November 25, 2009

County Infrastructure Fund intended to minimize impact from oil activity

By Tina Foreman
Farmer Staff Writer

Changes to state laws regarding oil and gas production tax have the potential to do great things for McKenzie County. House Bill 1304 changed the tax distribution formula allowing more income for McKenzie County and adding a new Infrastructure Fund which will benefit townships and schools.
“If oil production and prices stay at the current level or go up, House Bill 1304 will have a positive affect on McKenzie County,” says Linda Svihovec, McKenzie County treasurer. “Because the tax is based on price and production, we can only estimate potential benefits based on current numbers.  Using current price and production numbers McKenzie County could potentially realize up to an additional $2 million under the new formula in the current 12-month state fiscal period.”
The additional $2 million would be shared between the County General Fund, schools, cities and the new Infrastructure Fund.
“Beginning with the second million dollars of oil and gas production tax revenue for the county, a portion will be set aside in the Infrastructure Fund,” comments Svihovec. “The Infrastructure Funds are accessible by townships for road maintenance and schools in the county for buses through an application process.”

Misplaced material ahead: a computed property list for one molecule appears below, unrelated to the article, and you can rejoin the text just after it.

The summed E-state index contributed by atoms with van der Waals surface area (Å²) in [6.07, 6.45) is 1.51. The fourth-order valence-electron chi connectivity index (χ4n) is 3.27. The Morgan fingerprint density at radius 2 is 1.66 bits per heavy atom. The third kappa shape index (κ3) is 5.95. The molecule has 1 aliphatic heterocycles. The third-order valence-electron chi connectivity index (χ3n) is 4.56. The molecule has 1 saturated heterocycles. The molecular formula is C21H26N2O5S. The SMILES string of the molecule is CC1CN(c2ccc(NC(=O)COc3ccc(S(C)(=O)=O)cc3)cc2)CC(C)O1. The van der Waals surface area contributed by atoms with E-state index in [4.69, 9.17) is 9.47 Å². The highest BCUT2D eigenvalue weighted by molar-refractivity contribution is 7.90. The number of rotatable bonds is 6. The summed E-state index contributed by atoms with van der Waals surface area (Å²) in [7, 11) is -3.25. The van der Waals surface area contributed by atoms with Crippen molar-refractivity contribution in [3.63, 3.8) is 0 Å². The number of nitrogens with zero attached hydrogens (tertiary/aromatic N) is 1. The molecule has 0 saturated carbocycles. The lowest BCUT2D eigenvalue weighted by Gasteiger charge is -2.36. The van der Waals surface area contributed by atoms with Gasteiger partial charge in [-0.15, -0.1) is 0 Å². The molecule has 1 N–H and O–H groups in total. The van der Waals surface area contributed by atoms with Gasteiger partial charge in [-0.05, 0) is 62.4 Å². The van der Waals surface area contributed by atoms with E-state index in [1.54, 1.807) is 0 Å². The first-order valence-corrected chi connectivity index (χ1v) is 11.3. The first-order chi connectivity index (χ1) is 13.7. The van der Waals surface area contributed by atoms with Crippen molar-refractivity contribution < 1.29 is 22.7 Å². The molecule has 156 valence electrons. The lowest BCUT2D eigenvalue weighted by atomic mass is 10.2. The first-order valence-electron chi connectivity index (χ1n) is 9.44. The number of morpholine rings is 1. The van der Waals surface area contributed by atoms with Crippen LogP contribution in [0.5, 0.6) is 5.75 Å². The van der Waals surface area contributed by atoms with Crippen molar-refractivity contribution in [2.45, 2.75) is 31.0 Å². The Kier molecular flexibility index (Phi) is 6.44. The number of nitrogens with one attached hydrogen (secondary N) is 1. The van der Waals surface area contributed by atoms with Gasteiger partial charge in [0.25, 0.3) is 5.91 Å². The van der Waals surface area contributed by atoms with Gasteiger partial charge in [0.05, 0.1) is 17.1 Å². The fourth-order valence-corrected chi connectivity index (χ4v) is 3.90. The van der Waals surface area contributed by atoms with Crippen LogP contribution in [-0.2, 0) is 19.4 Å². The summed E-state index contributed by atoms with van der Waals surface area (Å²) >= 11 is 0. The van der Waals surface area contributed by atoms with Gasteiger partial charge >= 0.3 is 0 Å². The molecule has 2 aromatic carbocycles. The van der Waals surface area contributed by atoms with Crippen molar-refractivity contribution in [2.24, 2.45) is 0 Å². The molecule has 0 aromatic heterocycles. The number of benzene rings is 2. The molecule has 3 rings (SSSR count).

Infrastructure Fund applications may be for projects completed in the current year or planned for the coming year.  Eligible projects include, but are not limited to, infrastructure construction or maintenance to offset oil and gas development impact in townships and repair or replacement of school district vehicles necessitated by damage or deterioration attributable to travel on oil and gas development impacted roads.
Applications for Infrastructure funds are due in the McKenzie County Auditor’s office by November 20 each year and will be reviewed at the December commissioner meeting.  According to Svihovec, an estimated $90,000 will be available for application in November 2009 and she is expecting around $900,000 available for 2010.
“The dollar amounts vary so much for 2009 and 2010 because the tax is distributed based on the state’s fiscal year, July 1 through June 30,” states Svihovec. “The first distribution for the current state fiscal year is based on July production and received by the counties and cities in September.  So, the County will receive only four months of distribution tax in 2009 and a full 12 months of tax in 2010.”
Although the fund is much smaller than it should be on an average year, McKenzie County Public School District No. 1 is taking advantage of the funds available. The district has submitted an application for the 2009 Infrastructure Fund asking for $75,000 to help fund the purchase of a new school bus.
“The lifespan of our busses has been shortened due to rougher roads,” says Steve Holen, McKenzie County School District No. 1 superintendent. “We’re purchasing this bus to get an 11-year-old bus off the route. Without the Infrastructure Fund we wouldn’t have been able to do that right now.”
The Board of Commissioners will prioritize applications on the basis of oil and gas development impact and fund the most urgent as funds are available.
For more information on the Infrastructure Fund including applications, go to under McKenzie County Auditor and county finances or contact the Auditor’s Office at 444-3616.